Also services like Patreon won’t work on my blogs. The same argument that I mentioned for the paywalls applies also here: Most visitors come because they need a concise answer to a very specific question. They certainly won’t fund anything that would be ready after one month, provided that I can secure the funding.
There are also no e-books in the pipeline (that I could sell or seek crowd-funding for) because that would require a huge amount of extra work with an uncertain chance to break even. All I need is some money for the work I am doing anyway.
Affiliate links can really make sense if you link to products that are related to your content. On my travel blog I use, for example, Booking.com (note that extra parameter in the link). These links are unobtrusive and your readers don’t pay more than what they would without the link.
Earnings usually increase when you expressively recommend a product (or a hotel, or a destination). On the other hand, articles can also look a bit spammy if you exaggerate with affiliate links. And readers will also doubt the impartiality of your judgement if you earn money from the sales of things that you recommend.
There is always the risk that you increasingly choose your topics according to the offers of your affiliate partners. It is difficult to keep the golden medium and not to compromise the reasons why you initially started your blog.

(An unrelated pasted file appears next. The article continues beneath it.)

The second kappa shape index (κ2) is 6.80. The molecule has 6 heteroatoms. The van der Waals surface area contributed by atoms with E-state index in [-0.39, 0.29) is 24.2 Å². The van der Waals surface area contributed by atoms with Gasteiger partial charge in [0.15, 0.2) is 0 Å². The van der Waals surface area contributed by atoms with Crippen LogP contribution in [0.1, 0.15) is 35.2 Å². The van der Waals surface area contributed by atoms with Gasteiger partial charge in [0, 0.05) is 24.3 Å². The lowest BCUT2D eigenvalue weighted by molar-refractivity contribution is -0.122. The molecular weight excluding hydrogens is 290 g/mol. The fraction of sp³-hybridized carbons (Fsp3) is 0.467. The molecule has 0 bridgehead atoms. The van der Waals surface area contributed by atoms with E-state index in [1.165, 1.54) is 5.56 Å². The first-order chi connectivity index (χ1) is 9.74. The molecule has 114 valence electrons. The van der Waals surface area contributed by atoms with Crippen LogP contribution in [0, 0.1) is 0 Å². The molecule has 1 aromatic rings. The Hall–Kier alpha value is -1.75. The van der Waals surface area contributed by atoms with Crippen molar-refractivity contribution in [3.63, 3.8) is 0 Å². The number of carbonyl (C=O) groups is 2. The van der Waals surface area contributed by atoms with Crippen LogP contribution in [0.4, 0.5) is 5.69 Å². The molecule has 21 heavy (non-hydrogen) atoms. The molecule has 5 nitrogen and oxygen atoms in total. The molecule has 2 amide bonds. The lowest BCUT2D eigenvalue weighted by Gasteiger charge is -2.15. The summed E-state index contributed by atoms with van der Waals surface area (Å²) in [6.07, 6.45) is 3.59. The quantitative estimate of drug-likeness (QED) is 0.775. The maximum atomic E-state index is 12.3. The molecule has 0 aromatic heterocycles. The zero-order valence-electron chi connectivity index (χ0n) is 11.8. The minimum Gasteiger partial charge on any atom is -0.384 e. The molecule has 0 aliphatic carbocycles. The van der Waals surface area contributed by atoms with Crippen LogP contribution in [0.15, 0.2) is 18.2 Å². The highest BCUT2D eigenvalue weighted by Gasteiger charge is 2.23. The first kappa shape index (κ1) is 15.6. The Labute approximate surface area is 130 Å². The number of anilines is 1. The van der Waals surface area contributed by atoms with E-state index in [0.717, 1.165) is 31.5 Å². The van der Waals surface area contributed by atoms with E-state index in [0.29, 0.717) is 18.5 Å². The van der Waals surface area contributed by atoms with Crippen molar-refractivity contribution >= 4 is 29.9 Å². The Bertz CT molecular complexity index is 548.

I could summarize the situation as follows:
- The posts of my blogs are too small to sell them to customers. Even if I would set a very low value, no buyer would want to go through a purchase procedure.
- Only few readers are returning visitors. There is no chance to retain the casual customers because they only need one piece of information from what I offer.
- Most of my posts are not actually indispensable. I believe they are fun to read and I get only positive feedback. But if I would start requesting money, readers would simply switch to similar websites where content is free.
- Paywalls make it difficult or impossible for search engines to index the content. My blogs, however, receive the far biggest share of visitors from search engines.
- Advertising banners threaten to deface a website without offering an adequate income in return.
- Affiliate links pose a risk to favor topics and views that drive visitors towards purchases.
An interesting alternative are donations, particularly micro-donations. In my experience, people hit the PayPal button only after your product has solved a real problem. As soon as that feeling of relief starts fading away, your contribution to their happiness is a thing of the past.
Particularly, PayPal works for me only with free software. Even regular readers of my blogs don’t keep a tally about tiny amounts of happiness that one fine day add up to a donation. This is even more the case for the above-mentioned one-off visitors.